Saturday, April 29, 2017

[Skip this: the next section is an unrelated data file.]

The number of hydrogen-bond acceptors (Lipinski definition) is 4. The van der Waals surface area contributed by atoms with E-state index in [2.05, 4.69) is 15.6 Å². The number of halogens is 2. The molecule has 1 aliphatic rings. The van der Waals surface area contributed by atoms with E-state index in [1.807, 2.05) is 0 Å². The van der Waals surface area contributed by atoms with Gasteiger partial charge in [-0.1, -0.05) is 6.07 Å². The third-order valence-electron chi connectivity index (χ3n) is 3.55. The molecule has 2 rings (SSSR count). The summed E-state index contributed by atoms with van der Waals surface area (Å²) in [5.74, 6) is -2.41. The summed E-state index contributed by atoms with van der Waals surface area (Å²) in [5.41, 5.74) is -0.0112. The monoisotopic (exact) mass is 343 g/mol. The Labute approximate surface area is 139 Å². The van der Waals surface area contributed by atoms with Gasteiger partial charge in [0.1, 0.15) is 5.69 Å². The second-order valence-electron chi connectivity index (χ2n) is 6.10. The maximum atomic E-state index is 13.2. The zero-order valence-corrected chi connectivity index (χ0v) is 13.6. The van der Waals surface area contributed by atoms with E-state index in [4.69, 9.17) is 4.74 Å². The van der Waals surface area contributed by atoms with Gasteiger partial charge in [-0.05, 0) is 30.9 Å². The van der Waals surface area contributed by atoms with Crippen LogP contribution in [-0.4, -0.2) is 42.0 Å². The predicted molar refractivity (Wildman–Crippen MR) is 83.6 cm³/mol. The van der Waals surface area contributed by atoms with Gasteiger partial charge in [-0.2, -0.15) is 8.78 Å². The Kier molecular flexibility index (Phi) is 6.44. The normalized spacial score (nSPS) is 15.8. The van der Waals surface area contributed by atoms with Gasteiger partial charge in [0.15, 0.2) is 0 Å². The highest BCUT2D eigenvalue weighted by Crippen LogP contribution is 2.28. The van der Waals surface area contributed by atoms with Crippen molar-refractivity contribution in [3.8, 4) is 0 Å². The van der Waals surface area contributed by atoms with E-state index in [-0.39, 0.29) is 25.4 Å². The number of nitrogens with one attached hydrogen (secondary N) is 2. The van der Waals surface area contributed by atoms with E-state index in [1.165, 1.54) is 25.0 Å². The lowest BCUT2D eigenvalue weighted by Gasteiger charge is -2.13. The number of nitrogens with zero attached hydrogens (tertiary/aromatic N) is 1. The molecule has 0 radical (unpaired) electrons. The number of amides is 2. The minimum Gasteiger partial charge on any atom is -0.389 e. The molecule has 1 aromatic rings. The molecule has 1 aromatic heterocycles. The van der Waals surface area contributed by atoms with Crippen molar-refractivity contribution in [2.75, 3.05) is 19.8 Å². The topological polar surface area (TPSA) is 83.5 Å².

A new study by University of Alberta has shown that early exposure to pets can reduce allergy and obesity by altering gut bacteria in immune-boosting ways. This new study has showed that babies from families with pets of which 70% were dogs showed higher levels of two types of microbes associated with lower risks of allergic disease and obesity. The theory is that exposure to dirt and bacteria early in life from the dog's fur or from its paws can create early immunity.The study shed more light by understanding the connection and identifying that exposure to pets in the womb or up to three months after birth increases the abundance of two bacteria, Ruminococcus and Oscillospira, which have been linked with reduced childhood allergies and obesity, respectively. The numbers of the two bacteria were increased twofold when there was a pet in the house, meaning that the pet exposure was shown to affect the gut microbiome indirectly -from dog to mother to unborn baby -- during pregnancy as well as during the first three months of the baby's life. In other words, even if the dog had been given away for adoption just before the woman gave birth, the healthy microbiome exchange could still take place.